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Poem by Edward Rowland Sill


To the Unknown Soul


O SOUL, that somewhere art my very kin,
From dusk and silence unto thee I call!
I know not where thou dwellest: if within
A palace or a hut; if great or small
Thy state and store of fortune; if thou 'rt sad
This moment, or most glad;
The lordliest monarch or the lowest thrall.

But well I know --- since thou 'rt my counterpart ---
Thou bear'st a clouded spirit; full of doubt
And old misgiving, heaviness of heart
And lonliness of mind; long wearied out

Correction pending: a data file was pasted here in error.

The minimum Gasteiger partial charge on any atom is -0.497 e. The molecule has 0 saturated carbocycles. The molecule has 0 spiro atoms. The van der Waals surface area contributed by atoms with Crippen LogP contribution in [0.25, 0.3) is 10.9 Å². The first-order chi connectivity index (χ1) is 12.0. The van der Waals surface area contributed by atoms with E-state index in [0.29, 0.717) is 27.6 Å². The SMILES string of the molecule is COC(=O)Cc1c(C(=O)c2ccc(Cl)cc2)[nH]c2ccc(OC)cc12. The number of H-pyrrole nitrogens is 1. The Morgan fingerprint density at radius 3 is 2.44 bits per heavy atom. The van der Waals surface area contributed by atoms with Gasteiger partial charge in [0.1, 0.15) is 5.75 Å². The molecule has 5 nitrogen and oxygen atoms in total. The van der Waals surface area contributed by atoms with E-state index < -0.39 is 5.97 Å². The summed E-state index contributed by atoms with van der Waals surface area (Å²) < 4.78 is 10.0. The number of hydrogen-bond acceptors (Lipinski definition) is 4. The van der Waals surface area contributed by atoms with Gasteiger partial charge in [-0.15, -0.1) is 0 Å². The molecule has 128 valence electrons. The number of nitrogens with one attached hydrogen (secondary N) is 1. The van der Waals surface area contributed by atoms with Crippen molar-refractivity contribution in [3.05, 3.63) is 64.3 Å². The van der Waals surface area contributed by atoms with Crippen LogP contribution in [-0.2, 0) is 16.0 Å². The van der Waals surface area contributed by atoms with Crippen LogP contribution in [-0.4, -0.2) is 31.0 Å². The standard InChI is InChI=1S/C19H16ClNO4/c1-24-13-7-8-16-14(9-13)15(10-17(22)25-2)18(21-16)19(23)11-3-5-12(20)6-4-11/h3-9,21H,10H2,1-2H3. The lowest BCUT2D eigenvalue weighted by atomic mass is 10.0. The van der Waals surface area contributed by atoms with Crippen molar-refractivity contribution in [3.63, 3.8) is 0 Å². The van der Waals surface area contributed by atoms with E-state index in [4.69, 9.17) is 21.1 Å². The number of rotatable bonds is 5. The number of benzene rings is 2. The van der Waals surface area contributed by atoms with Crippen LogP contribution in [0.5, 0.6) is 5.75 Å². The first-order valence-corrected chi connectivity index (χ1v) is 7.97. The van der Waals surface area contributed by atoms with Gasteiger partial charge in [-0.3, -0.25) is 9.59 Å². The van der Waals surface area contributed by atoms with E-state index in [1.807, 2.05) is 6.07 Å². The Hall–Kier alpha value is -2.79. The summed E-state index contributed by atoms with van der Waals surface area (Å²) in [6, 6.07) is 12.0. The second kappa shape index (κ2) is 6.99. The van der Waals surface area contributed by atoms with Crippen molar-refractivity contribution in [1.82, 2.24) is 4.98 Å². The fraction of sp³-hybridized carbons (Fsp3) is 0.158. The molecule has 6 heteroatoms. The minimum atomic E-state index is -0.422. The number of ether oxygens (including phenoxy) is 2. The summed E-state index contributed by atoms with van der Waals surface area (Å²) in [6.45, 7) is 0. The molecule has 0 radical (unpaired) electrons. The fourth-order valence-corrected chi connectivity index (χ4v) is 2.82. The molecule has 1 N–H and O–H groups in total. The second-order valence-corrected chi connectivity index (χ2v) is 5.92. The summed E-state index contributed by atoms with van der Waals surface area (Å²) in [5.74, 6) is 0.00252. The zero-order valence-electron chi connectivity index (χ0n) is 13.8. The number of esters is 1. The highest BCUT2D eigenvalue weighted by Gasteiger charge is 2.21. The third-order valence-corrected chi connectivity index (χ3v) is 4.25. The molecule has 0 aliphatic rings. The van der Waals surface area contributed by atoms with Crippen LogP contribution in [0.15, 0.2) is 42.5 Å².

With climbing stairs that lead to nothing sure,
With chasing lights that lure,
In the thick murk that wraps us all about.

As across many instruments a flute
Breathes low, and only thrills its selfsame tone,
That wakes in music while the rest are mute,
So send thy voice to me! Then I alone
Shall hear and answer; and we two will fare
Together, and each bear
Twin burdens, lighter now than either one.



Edward Rowland Sill


Edward Rowland Sill's other poems:
  1. Force
  2. A Resting-Place
  3. Hermione
  4. Fertility
  5. Even There


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